Less than six months ago, before he played a single minute, Jeremy Lin was the most popular basketball player Houston had since Yao Ming retired. He was set to be the Rockets “franchise” player—at least for the 2012-13 season—without any real elite skill or All-Star caliber ability.
In this new role, with new responsibilities hanging heavy over his head, Lin would suddenly transform into the nightly focus for opposing defenses, an answer to “who should take the last shot?,” and, most significantly, someone charismatic enough to convince casual fans who can afford it that season tickets might actually be a pretty good idea.But as Grantland’s Zach Lowe pointed out earlier this week
, even before Daryl Morey and Sam Presti blindsided the basketball universe by exchanging some stuff for James Harden and some other stuff, the Rockets didn’t expect
to get Lin from the Knicks. They wanted him—and they obviously prepared for what might happen should they get him—but anything other than “delivering an offer sheet will give New York’s front office a major headache!” didn’t qualify as a probable conclusion for Morey or his staff.Of course the Knicks would match their offer! Right?A little more than a quarter of the way through this season, after watching Lin struggle and Harden thrive as best he can beside a struggling point guard, we’re now forced to ask ourselves an increasingly pivotal question: is this really Houston’s backcourt of the future?Being that Kobe Bryant, Kevin Durant, Carmelo Anthony and LeBron James are the only players in the league who’ve scored more points than Harden this season, that question basically translates to “Should the Rockets trade Jeremy Lin?” [read more…]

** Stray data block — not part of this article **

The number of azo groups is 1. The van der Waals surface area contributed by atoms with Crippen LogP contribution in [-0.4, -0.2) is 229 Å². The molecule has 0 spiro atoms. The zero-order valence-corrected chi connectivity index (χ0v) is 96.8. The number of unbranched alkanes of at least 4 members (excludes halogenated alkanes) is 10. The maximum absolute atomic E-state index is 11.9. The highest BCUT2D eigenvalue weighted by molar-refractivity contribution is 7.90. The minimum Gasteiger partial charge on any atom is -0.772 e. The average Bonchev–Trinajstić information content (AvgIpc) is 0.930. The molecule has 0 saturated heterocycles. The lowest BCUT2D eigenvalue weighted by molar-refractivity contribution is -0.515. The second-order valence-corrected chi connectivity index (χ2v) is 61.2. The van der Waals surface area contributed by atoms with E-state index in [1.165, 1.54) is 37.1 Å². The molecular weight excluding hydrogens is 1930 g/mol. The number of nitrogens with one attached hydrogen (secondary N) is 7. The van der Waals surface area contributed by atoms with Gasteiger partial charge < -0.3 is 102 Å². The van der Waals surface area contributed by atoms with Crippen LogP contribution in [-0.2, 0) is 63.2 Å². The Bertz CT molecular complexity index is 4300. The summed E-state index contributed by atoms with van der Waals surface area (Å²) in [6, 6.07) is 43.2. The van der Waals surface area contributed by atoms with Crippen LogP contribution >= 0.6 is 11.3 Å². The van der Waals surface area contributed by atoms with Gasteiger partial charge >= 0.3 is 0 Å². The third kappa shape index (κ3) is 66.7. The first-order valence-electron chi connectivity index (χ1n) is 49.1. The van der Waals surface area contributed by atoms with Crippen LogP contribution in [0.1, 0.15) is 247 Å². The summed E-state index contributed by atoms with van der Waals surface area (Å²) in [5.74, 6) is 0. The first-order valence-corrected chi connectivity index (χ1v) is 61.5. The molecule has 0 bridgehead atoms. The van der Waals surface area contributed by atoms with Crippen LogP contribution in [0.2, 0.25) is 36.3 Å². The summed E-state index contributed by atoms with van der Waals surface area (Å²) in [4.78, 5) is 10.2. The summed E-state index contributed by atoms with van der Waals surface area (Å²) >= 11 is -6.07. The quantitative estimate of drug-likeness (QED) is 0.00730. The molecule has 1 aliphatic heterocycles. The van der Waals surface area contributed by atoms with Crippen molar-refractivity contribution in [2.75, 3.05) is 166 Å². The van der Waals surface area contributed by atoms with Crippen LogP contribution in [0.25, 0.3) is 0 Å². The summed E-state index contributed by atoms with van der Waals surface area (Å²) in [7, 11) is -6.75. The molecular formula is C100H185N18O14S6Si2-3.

This is a game that many fans in New York will have had circled for a long time. For the only time this year, Linsanity will return to the arena in which it exploded onto the global stage. While the teams have met once this year already, there is no doubt that Madison Square Garden will be a louder and more electric atmosphere than the Toyota Center was. And all the eyes, all the media attention will be focused on Jeremy Lin. [read more…]
The last time your Houston Rockets won in Toronto, it was 2007. Rafer Alston had one of his rare good games and put up 23 points on 9-14 shooting, Kirk Snyder and John Lucas played decent minutes, and even Vassilis Spanoulis got on the court for 51 seconds. Since then, playing in Toronto has not been a place to just lose, but a place to lose miserably and without even the slightest shred of good feelings. In January 2009, Tracy McGrady submitted what has simply been known afterwards as the Toronto game, where he basically quit on Houston and completely changed the direction and relationship between himself and the franchise. Next December, Trevor Ariza in his frustration swung an elbow at a rookie Demar Derozan’s back in what was a classless move. Tonight, in fact, was arguably our best loss yet as it marks the first time that the Rockets did not lose by double digits since that 2007 win. [read more…]
Also via Feigen, Marcus Morris becomes the likely starter while rookie Terrence Jones will be recalled from the D-League.A few thoughts:
- Regardless of your opinion on Patterson–and he’s a fairly polarizing figure given his rebounding inadequacies–any time you lose a starter, it’s a pretty big loss. That effect is compounded by the fact that he’s a ‘big’ and that this is the youngest roster in all of basketball. ‘Bigs’ have more responsibility (defensively) than other players and young teams inherently struggle with defensive cohesion.
- I’m no doctor, but these recurring injuries to Patterson are becoming slightly concerning.
- The silver lining is that Terrence Jones will get his shot. I predict he’ll explode and never look back. I’m basing this on the fact that the Rockets have had a breakout rookie in (seemingly) every year of Daryl Morey’s tenure with the team.
- I do not think this injury holds any consequence in potential trades. Teams know what Patterson is: a relatively dependable ‘big’ with limited upside. He probably had little trade value to begin with; this development does nothing to diminish that.